Warning

 

Close

Confirm Action

Are you sure you wish to do this?

Confirm Cancel
Member Login

Site Notices
Posted: 2/18/2009 2:39:40 AM EDT
[Last Edit: 2/18/2009 2:41:41 AM EDT by hoosier122]
Going to buy a used car. It's going to be in the $10,000 range. It is necessary because I currently have a '96 Camaro,. 168k mi's, and I learned this winter I have to have a 4 wheel drive vehicle to get to work. I HAVE to get to work as an emergency dispatcher, plus this car is due. I bought it in '00 and have only put 68k mi's on it. It is very mechanically sound and hasn't missed a service with synthetic oil since I owned it. The biggest mechanical problem I had was I had to have the alternator changed...if that even counts as "mechanical." Blue book value is anwhere from $1,200-$2,2200 dollars for trade in. I probably fall at about $2,000.

Anyway, I've decided on a Jeep Cherokee Laredo 4WD because my family has owned two and they've been rock solid vehicles especially in the snow in ice.

I have very a very limited credit history. Never had a card with a limit of more than $500 and have no outstanding CC debt. I make about $30k/year and as a county employee my job is probably more secure than most in the private sector.

I could probably be willing to part with $2,000 in savings. So this would bring my down payment (including the $2,000 trade-in) to about 40% of the $10,000. I hopefully can haggle my way down a bit given the car market and car lots wanting to get rid of vehicles due to tax time. Also I can afford $300-$400 per car payment.


***See question 4*** My father makes 6 figures and has told me he has a credit rating in the upper 700's. He hasn't had to purchase a vehicle in over 20 years because it has always been paid by the company (must be nice). He has around $10k of outstanding debt from his other children's student loans and also some debt on his his which will be paid off in 7 years.

So this brings me to the questions...
1. Do you think I will be able to get a loan alone (looking at 36 month)? If so what would be a conservative estimated APR?
2. Would I be able to get a bank loan or will I have to go through the dealer financed options (yes I know dealer financed would have a higher APR).
3. If I try for a bank loan should I try with the bank I am with or others?
4. My father would be willing to cosign. Would this help me get approved? Would it help the APR? Would it affect my credit rating (vs. getting a solo loan)?
5. Any other questions on dealing with this whole process and car salesmen? Any tricks to watch for?

Ok, I've read enough of this forum to know the first response is probably going to say if you don't have the cash, you can't afford it...and I agree. However, because of my job I have to be able to get to work in a dependable safe car. Also, I need to build my credit rating so I see this as killing 2 birds with 1 stone.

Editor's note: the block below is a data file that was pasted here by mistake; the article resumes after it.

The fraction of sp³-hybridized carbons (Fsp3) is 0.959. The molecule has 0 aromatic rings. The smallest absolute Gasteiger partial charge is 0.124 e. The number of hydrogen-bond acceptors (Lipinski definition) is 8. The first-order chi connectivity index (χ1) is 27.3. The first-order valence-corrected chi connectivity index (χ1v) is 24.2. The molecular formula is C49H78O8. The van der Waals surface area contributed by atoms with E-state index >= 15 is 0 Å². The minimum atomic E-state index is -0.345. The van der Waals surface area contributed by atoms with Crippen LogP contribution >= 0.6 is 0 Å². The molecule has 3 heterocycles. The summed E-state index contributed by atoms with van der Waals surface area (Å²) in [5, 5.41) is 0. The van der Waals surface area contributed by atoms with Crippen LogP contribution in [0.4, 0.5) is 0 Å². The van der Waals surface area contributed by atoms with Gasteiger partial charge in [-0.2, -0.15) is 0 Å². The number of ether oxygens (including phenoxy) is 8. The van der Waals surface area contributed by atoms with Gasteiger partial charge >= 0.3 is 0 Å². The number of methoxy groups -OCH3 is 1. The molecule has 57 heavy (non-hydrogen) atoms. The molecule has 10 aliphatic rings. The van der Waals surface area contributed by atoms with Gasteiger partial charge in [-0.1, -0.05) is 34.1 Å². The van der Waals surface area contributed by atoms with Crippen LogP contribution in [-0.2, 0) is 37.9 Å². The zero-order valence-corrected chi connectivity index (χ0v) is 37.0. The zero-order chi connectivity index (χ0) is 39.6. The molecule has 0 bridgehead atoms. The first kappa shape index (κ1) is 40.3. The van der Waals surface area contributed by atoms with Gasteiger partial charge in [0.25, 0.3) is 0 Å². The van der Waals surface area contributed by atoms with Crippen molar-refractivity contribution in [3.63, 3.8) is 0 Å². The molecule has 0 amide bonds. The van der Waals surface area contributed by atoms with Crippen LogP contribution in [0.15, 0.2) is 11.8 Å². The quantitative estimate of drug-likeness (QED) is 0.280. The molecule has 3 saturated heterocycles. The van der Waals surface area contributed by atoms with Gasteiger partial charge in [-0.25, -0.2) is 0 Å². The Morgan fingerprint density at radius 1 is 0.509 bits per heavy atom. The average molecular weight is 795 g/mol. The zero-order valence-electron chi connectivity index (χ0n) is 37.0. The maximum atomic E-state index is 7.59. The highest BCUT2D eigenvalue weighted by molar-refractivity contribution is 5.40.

Thanks for your help and if I left out anything obvious please let me know.

Thanks for your help,

Happy Shooting!
Link Posted: 2/18/2009 2:46:05 AM EDT
Check out the rates offered through local credit unions, rather than banks.

In any event, comparison shop.
Link Posted: 2/18/2009 2:57:46 AM EDT
Age of the vehicle factors in on the rate for used auto loans. My credit union's current published rates are as follows:

Rates as low as APR
Model Year 2008-2006 6.59
(60 month loan)

Model Year 2005-2004 7.99
(60 month loan)

Model Year 2003-2000 8.99
(48 month loan)

Of course, if you are looking for a shorter term, the rate will be less. If you shop around, I'm sure you can do better, but probably not significantly. As you are likely aware, banks aren't exactly handing out money anymore. I doubt your father co-signing would give you a killer rate, but given your lack of history, it may very well be the determining factor of whether or not the bank is willing to lend at all.
Link Posted: 2/18/2009 3:02:43 AM EDT
[Last Edit: 2/18/2009 3:02:57 AM EDT by JBlitzen]
You can get prequalified, if they'll give you a loan at all, so don't be afraid to walk into every bank and CU in town.

I've gotta warn you, though, this isn't the best time in history to be taking on a $7,000 debt. If you've got a plan B, seriously consider it.
Link Posted: 2/18/2009 9:38:18 AM EDT
Originally Posted By JBlitzen:
You can get prequalified, if they'll give you a loan at all, so don't be afraid to walk into every bank and CU in town.

I've gotta warn you, though, this isn't the best time in history to be taking on a $7,000 debt. If you've got a plan B, seriously consider it.


Why? I've got a secure job. How many people do you see driving around in $40k+ vehicles who barely earn that?

Are you saying someone could come knocking on my door one day and ask for the $7000 or the vehicle back (even if I don't default)? In terms of auto-loans, $7k has to be rather small, correct? What about the current economy makes it any more dangerous to borrow money know?

Apparently I've struck the "if you can't pay cash, you don't need it cord?" My thing is everyone has to start somewhere. Quite frankly I can't afford to lose a job with good insurance (crappy pay all be it) just because I can't get a loan for 1/4th of my income... I have to finish school and work at the same time. You have to take some risks in life, so we'll see.

Our dispatch center is a "mixed" shop. You can be in the union if you want, but aren't required. You pay $30/month and basically the only reward you get is when there is a new sheriff you pretty much can't be fired. It is the teamsters... Like I said basically they are members so they don't lose their jobs when a new sheriff is elected. The union doesn't even negotiate the dispatchers new yearly pay contracts. It is the teamsters. I morally object to (most) unions of this type and that is why I'm 3 out of 15 people to not be a member. I searched and didn't see where the local teamsters had a credit union, but it may not be on the web either. I will talk to our union rep to see....

Any other ideas on credit unions I may qualify for as being a 911 dispatcher (Fire/LE/EMS)?
Link Posted: 2/18/2009 9:41:29 AM EDT
Right now, nobody's got a secure job.
Link Posted: 2/18/2009 9:51:47 AM EDT
[Last Edit: 2/18/2009 9:53:31 AM EDT by BIKECOP29]